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In my code-base I need to link the vertex declarations from a mesh to the attributes of a shader. To do this I retrieve all the attribute names after linking the shader. I use the following code (with some added debug info since it's not really working):

int shaders[] = { m_ps, m_vs };
if(linkProgram(shaders, 2))
{
    ASSERT(glIsProgram(m_program) == GL_TRUE, "program is invalid");

    int attrCount = 0;
    GL_CHECKED(glGetProgramiv(m_program, GL_ACTIVE_ATTRIBUTES, &attrCount));

    int maxAttrLength = 0;
    GL_CHECKED(glGetProgramiv(m_program, GL_ACTIVE_ATTRIBUTE_MAX_LENGTH, &maxAttrLength));

    LOG_INFO("shader", "got %d attributes for '%s' (%d) (maxlen: %d)", attrCount, name, m_program, maxAttrLength);

    m_attrs.reserve(attrCount);

    GLsizei attrLength = -1;
    GLint attrSize = -1;
    GLenum attrType = 0;

    char tmp[256];
    for(int i = 0; i < attrCount; i++)
    {
        tmp[0] = 0;
        GL_CHECKED(glGetActiveAttrib(m_program, GLuint(i), sizeof(tmp), &attrLength, &attrSize, &attrType, tmp));
        LOG_INFO("shader", "%d: %d %d '%s'", i, attrLength, attrSize, tmp);
        m_attrs.append(String(tmp, attrLength));
    }
}

GL_CHECKED is a macro that calls the function and calls glGetError() to see if something went wrong. This code works perfectly on Windows 7 using ANGLE and gives this this output:

info:shader: got 2 attributes for 'static/simplecolor.glsl' (3) (maxlen: 11)
info:shader: 0: 7 1 'a_Color'
info:shader: 1: 10 1 'a_Position'

But on my Nexus 7 (1st gen) I get the following (the errors are the output from the GL_CHECKED macro):

I/testgame:shader(30865): got 2 attributes for 'static/simplecolor.glsl' (3) (maxlen: 11)
E/testgame:gl(30865): 'glGetActiveAttrib(m_program, GLuint(i), sizeof(tmp), &attrLength, &attrSize, &attrType, tmp)' failed: INVALID_VALUE [jni/src/../../../../src/Game/Asset/ShaderAsset.cpp:50]
I/testgame:shader(30865): 0: -1 -1 ''
E/testgame:gl(30865): 'glGetActiveAttrib(m_program, GLuint(i), sizeof(tmp), &attrLength, &attrSize, &attrType, tmp)' failed: INVALID_VALUE [jni/src/../../../../src/Game/Asset/ShaderAsset.cpp:50]
I/testgame:shader(30865): 1: -1 -1 ''

I.e. the call to glGetActiveAttrib gives me an INVALID_VALUE. The opengl docs says this about the possible errors:

GL_INVALID_VALUE is generated if program is not a value generated by OpenGL.

This is not the case, I added an ASSERT to make sure glIsProgram(m_program) == GL_TRUE, and it doesn't trigger.

GL_INVALID_OPERATION is generated if program is not a program object.

Different error.

GL_INVALID_VALUE is generated if index is greater than or equal to the number of active attribute variables in program.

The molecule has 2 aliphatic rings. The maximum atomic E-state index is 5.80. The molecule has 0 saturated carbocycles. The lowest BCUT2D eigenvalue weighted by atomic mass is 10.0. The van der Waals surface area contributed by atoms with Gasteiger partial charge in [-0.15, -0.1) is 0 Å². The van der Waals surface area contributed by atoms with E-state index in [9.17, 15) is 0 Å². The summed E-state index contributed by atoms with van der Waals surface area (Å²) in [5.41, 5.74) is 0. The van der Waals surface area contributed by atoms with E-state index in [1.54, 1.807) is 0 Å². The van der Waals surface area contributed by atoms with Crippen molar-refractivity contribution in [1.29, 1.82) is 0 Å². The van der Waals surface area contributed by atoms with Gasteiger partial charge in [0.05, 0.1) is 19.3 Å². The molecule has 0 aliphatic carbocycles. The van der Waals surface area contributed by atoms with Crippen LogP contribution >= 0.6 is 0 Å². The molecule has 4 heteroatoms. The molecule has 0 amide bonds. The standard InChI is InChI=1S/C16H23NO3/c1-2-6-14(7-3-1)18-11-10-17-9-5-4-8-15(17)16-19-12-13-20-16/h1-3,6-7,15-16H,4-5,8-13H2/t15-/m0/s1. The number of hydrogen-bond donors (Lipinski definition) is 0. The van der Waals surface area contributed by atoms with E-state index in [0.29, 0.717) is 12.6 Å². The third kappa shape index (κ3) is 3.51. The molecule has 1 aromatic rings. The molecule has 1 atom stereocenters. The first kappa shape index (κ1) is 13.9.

i is 0 and 1, and the number of active attribute variables are 2, so this isn't the case.

GL_INVALID_VALUE is generated if bufSize is less than 0.

Well, it's not zero, it's 256.

Does anyone have an idea what's causing this? Am I just lucky that it works in ANGLE, or is the nvidia tegra driver wrong?

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After lots of trial and error I found that calling glDetachShader(...) on the vertex shader before glGetActiveAttrib(...) will lead to the results I saw. I can't find anything about this in the docs, so I assume it's implementation specific.

The solution is to get all the data you need before detaching the individual shaders.

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  • \$\begingroup\$ Why are you calling glDetachShader? You do not need to detach the shader from the program until/if you release your gl resources. \$\endgroup\$ – ashleysmithgpu May 31 '14 at 13:00
  • \$\begingroup\$ The following question contains argument for why it's a good idea: gamedev.stackexchange.com/questions/47910/… \$\endgroup\$ – user408952 May 31 '14 at 13:16
  • \$\begingroup\$ @user408952: You have taken that question out of context. What you want to do is delete your shader after you compile and attach it. This ensures that after all of the GLSL programs that use the shader have been destroyed, the shader itself also is. Otherwise, shader objects tend to leak in OpenGL. But if you detach the shader and then delete it, you have first invalidated your GLSL program and then if the reference count for your shader is 0 at that point, you also deleted your shader. \$\endgroup\$ – Andon M. Coleman Jun 1 '14 at 21:55
  • \$\begingroup\$ @user408952: Deleting a shader does not actually do anything until the shader's reference count reaches 0. That happens once it has been detached from all GLSL programs, until that point the shader is basically put onto a list of objects to be deleted. Detaching is very different from deleting, and it will break your GLSL program if you try to continue using the program while one of its linked shaders is detached. \$\endgroup\$ – Andon M. Coleman Jun 1 '14 at 21:56
  • \$\begingroup\$ This is the link I meant to post: stackoverflow.com/questions/9113154/… which says that "Yes -- in fact it is highly desireable to detach and delete your shader objects as soon as possible. That way the driver can free up all the memory it is using to hold a copy of the shader source and unlinked object code, which can be quite substantial." \$\endgroup\$ – user408952 Jun 3 '14 at 9:45

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